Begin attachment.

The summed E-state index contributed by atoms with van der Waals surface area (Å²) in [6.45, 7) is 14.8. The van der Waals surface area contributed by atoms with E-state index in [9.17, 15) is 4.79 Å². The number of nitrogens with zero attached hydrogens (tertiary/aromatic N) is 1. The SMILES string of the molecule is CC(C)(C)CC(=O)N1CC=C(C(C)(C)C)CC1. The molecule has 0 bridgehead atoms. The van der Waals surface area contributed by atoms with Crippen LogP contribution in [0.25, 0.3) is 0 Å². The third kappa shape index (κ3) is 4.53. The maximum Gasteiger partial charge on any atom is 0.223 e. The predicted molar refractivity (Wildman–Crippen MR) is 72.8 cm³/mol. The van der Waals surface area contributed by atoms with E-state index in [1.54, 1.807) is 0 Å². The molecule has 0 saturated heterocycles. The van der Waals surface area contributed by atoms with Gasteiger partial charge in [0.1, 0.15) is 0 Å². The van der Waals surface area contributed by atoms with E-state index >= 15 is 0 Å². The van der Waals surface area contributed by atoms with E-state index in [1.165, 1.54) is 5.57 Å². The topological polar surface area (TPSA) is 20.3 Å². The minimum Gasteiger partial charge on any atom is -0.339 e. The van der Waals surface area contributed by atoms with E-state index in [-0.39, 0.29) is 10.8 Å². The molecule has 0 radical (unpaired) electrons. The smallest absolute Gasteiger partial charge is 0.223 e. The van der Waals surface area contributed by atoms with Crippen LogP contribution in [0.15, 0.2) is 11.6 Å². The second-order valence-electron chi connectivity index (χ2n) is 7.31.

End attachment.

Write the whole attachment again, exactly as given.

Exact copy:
The summed E-state index contributed by atoms with van der Waals surface area (Å²) in [6.45, 7) is 14.8. The van der Waals surface area contributed by atoms with E-state index in [9.17, 15) is 4.79 Å². The number of nitrogens with zero attached hydrogens (tertiary/aromatic N) is 1. The SMILES string of the molecule is CC(C)(C)CC(=O)N1CC=C(C(C)(C)C)CC1. The molecule has 0 bridgehead atoms. The van der Waals surface area contributed by atoms with Crippen LogP contribution in [0.25, 0.3) is 0 Å². The third kappa shape index (κ3) is 4.53. The maximum Gasteiger partial charge on any atom is 0.223 e. The predicted molar refractivity (Wildman–Crippen MR) is 72.8 cm³/mol. The van der Waals surface area contributed by atoms with E-state index in [1.54, 1.807) is 0 Å². The molecule has 0 saturated heterocycles. The van der Waals surface area contributed by atoms with Gasteiger partial charge in [0.1, 0.15) is 0 Å². The van der Waals surface area contributed by atoms with E-state index >= 15 is 0 Å². The van der Waals surface area contributed by atoms with E-state index in [1.165, 1.54) is 5.57 Å². The topological polar surface area (TPSA) is 20.3 Å². The minimum Gasteiger partial charge on any atom is -0.339 e. The van der Waals surface area contributed by atoms with E-state index in [-0.39, 0.29) is 10.8 Å². The molecule has 0 radical (unpaired) electrons. The smallest absolute Gasteiger partial charge is 0.223 e. The van der Waals surface area contributed by atoms with Crippen LogP contribution in [0.15, 0.2) is 11.6 Å². The second-order valence-electron chi connectivity index (χ2n) is 7.31.